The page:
Department of Mathematics and Statistics

Discover how prized achievements around the world rely on mathematics and statistics

Mathematics is humanity's most powerful tool for comprehending the universe and is essential for many fields of modern endeavours such as science, technology, engineering and finance.

The study of Mathematics and Statistics at UWA involves data analysis, forecasting, decision making and detailed problem solving, while determining creative ways to improve modern life with mathematical tools and techniques.

The expertise of the Mathematics of Symmetry and Computation research cluster covers matrix groups and computational group theory, permutation groups, graph theory, finite geometry and buildings and matroid theory.

The Department of Mathematics and Statistics was awarded 5 out of 5 in Excellence of Research Australia in Mathematical Sciences (Pure and Applied Mathematics). 

Our course

Our Reseach Areas

The Department of Mathematics and Statistics has research expertise across the areas of Applied Mathematics, Pure Mathematics and Statistics.  

Research Clusters associated with the Department

Community and industry engagement

WA Junior Mathematics Olympiad

UWA works with the Western Australia Mathematical Olympiad Committee to host the annual WA Junior Mathematics Olympiad for exceptional Year 7, 8 and 9 students.

The competition seeks to find the youngest mathematical minds in the state. Prizes include an award for the most outstanding Year 9 and Year 8 student, as well as prizes for the best mathematic team. A number of Western Australian universities sponsor the prizes, along with the Department of Education, New Edition Bookshop and Data Analysis Australia.

Find out more

Community engagement

Blakers Mathematics Competition

The 2019 Blakers Mathematics Competition is now open and will close Friday 9 August.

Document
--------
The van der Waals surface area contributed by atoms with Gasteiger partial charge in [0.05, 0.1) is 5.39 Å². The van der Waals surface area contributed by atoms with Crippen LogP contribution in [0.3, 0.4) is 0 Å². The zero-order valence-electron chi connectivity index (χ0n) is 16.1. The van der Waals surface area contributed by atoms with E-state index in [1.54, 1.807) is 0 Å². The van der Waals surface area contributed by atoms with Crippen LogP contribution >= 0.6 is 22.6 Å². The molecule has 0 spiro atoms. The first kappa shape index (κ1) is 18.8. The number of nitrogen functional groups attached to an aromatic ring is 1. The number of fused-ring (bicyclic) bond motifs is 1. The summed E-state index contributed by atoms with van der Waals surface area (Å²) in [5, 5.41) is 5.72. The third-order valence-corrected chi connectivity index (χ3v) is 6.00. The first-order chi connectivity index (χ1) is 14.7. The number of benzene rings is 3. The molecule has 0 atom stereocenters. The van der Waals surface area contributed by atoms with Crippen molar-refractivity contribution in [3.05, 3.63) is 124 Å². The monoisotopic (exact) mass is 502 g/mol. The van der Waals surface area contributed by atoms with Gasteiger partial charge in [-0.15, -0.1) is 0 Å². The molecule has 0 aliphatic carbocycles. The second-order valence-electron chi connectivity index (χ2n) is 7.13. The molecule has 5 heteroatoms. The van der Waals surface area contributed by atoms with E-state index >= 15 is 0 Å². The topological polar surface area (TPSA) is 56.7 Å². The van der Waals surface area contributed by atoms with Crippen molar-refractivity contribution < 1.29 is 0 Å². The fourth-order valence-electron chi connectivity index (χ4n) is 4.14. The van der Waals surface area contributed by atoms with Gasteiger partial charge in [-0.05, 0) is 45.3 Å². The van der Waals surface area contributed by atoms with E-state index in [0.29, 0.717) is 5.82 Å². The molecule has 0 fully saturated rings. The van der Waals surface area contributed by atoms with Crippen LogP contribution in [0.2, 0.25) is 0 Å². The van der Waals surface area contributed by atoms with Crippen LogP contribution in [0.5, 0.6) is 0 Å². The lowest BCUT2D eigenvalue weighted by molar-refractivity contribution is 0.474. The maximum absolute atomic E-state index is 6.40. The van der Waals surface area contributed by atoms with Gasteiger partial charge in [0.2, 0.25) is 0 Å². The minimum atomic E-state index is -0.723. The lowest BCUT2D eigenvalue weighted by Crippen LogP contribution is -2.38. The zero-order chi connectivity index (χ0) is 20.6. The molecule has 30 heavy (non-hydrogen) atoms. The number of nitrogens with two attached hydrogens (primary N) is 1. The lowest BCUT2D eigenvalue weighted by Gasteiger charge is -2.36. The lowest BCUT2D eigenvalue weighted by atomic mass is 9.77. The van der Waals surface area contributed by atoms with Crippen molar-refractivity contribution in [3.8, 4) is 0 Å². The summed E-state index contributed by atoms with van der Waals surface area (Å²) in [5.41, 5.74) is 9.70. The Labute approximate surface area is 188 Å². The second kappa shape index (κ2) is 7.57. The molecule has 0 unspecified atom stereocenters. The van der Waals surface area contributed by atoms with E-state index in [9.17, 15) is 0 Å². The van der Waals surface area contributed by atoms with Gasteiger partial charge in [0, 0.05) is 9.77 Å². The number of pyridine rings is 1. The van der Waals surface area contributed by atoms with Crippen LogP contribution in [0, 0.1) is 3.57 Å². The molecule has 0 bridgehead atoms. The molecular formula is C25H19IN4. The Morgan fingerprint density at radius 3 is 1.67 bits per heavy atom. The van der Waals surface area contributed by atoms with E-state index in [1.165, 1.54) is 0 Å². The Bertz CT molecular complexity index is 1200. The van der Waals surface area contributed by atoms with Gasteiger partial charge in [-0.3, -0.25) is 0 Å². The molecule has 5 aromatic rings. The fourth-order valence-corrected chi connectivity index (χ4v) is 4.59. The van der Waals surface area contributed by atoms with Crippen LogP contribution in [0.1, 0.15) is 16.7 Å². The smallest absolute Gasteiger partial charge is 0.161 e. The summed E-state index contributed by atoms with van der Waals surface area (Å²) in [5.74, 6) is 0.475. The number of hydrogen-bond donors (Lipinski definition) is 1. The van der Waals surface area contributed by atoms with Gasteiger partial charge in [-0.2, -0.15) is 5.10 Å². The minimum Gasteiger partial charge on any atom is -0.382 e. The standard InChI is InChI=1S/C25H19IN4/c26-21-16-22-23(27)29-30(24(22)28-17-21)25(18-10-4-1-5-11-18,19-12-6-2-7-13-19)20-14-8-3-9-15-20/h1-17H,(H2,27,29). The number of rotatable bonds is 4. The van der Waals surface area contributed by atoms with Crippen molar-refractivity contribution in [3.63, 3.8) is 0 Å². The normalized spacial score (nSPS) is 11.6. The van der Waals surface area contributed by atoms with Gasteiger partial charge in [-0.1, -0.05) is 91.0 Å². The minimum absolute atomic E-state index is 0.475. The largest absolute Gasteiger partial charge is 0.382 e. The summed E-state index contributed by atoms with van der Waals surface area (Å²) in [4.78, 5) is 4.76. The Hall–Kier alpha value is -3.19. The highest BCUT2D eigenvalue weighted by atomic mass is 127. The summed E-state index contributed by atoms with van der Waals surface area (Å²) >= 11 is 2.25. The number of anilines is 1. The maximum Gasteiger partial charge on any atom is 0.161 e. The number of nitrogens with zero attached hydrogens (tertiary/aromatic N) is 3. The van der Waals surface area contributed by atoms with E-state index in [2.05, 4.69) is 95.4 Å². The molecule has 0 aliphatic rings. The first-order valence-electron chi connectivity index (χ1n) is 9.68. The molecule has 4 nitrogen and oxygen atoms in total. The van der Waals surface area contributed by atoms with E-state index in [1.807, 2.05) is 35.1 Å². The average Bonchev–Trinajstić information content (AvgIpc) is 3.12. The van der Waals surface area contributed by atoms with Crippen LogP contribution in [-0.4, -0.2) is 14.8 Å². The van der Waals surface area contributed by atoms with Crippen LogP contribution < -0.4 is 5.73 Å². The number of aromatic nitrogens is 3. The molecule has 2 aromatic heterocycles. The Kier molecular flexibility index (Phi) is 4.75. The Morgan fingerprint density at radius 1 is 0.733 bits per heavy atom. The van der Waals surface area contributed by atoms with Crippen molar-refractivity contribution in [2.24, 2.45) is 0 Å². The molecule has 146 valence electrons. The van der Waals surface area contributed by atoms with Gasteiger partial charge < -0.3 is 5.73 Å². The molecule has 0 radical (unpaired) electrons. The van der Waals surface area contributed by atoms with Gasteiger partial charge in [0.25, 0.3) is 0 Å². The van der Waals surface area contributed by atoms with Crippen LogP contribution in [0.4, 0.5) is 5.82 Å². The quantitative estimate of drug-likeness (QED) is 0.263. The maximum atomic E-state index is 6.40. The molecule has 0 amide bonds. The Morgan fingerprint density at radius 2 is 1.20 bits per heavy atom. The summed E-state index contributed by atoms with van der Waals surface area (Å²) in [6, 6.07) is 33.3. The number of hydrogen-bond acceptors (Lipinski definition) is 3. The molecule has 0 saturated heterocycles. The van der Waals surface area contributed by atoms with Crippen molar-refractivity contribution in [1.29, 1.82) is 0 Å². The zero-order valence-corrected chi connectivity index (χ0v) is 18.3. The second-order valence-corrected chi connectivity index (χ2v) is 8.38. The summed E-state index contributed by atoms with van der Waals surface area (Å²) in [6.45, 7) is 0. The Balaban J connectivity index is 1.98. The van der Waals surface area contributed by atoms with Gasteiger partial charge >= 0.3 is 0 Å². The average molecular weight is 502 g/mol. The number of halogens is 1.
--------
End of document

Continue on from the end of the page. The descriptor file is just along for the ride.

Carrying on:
The Blakers Mathematics Competition was established with a bequest from the family of Professor Larry Blakers after his death in 1995.

The first Competition was a local event, for UWA students only, in 1996.  Since 1997, the Competition has been held annually, open to first to third year students at any Western Australian university.

Professor Blakers was a Professor of Mathematics at UWA for 30 years and Head of Department for 29 of them. He played an important role in the foundation of the Australian Mathematical Society, the Australian Association of Mathematical Teachers and the Mathematical Association of Western Australia (MAWA), and was a founder and long term Director of the National Mathematics Summer School for gifted high school students which takes place in Canberra each year.

The UWA Department of Mathematics and Statistics offers $300 in prizes.

Eligible candidates for the 2019 competition are all undergraduates in first, second and third years at a WA university.

See honour roll of previous winners, and problems and solutions of previous years, here.

Download the 2019 problems

The Centre for Applied Statistics

The Centre for Applied Statistics provides expert training and consultancy in statistics to enable the University, industry and government to produce excellent research.

Visit the Centre here

Awards, Grants and Prizes

  • Prof Enrico Valdinoci (2002), Prof Cheryl Praeger (1973), Prof Michael Giudici (2002) and Prof Gordon Royle (1987) appear on the MathSciNet database as the most cited mathematicians in their graduating year.
  • Prof Inge Koch, who has accepted an invitation to be one of the Australian 'Women in Mathematics' and to feature in their exhibition and Prof Cheryl Praeger who is also featured in the exhibition.
  • Alex Bors who received a 2018 Kirkman Medal from the Institute of Combinatorics and its Applications. Kirkman Medals recognise excellent research by Fellows or Associate Fellows of the ICA early in their research career, as evidenced by an excellent body of published research. According to the citation he "has made outstanding contributions to the understanding of combinatorial and quantitative problems on finite groups. He addresses fundamental theoretical questions, some of which are motivated by practical applications. He seeks characterizations that support efficient algorithmic decidability".
  • Prof Snezhana Abarzhi features in the August PNAS Podcast, Science Sessions, 'Interfaces and Mixing'. Listen here or download the transcript here.

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